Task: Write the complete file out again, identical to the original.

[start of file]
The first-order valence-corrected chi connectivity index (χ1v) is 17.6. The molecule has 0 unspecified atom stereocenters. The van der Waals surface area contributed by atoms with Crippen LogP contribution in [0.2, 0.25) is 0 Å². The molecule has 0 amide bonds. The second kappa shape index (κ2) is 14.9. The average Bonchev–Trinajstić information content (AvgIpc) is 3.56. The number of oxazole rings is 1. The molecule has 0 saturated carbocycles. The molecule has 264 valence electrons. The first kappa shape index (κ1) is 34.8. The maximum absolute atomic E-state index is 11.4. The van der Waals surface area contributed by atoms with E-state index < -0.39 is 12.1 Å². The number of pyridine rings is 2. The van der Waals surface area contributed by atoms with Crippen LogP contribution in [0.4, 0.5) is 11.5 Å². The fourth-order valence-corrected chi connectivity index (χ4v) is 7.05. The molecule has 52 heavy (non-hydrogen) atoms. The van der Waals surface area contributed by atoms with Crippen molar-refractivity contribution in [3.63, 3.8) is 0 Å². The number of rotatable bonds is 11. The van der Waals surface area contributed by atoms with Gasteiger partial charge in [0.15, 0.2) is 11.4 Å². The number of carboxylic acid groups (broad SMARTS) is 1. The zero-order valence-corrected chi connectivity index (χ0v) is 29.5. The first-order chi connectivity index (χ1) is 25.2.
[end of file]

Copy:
The first-order valence-corrected chi connectivity index (χ1v) is 17.6. The molecule has 0 unspecified atom stereocenters. The van der Waals surface area contributed by atoms with Crippen LogP contribution in [0.2, 0.25) is 0 Å². The molecule has 0 amide bonds. The second kappa shape index (κ2) is 14.9. The average Bonchev–Trinajstić information content (AvgIpc) is 3.56. The number of oxazole rings is 1. The molecule has 0 saturated carbocycles. The molecule has 264 valence electrons. The first kappa shape index (κ1) is 34.8. The maximum absolute atomic E-state index is 11.4. The van der Waals surface area contributed by atoms with E-state index < -0.39 is 12.1 Å². The number of pyridine rings is 2. The van der Waals surface area contributed by atoms with Crippen LogP contribution in [0.4, 0.5) is 11.5 Å². The fourth-order valence-corrected chi connectivity index (χ4v) is 7.05. The molecule has 52 heavy (non-hydrogen) atoms. The van der Waals surface area contributed by atoms with Crippen molar-refractivity contribution in [3.63, 3.8) is 0 Å². The number of rotatable bonds is 11. The van der Waals surface area contributed by atoms with Gasteiger partial charge in [0.15, 0.2) is 11.4 Å². The number of carboxylic acid groups (broad SMARTS) is 1. The zero-order valence-corrected chi connectivity index (χ0v) is 29.5. The first-order chi connectivity index (χ1) is 25.2.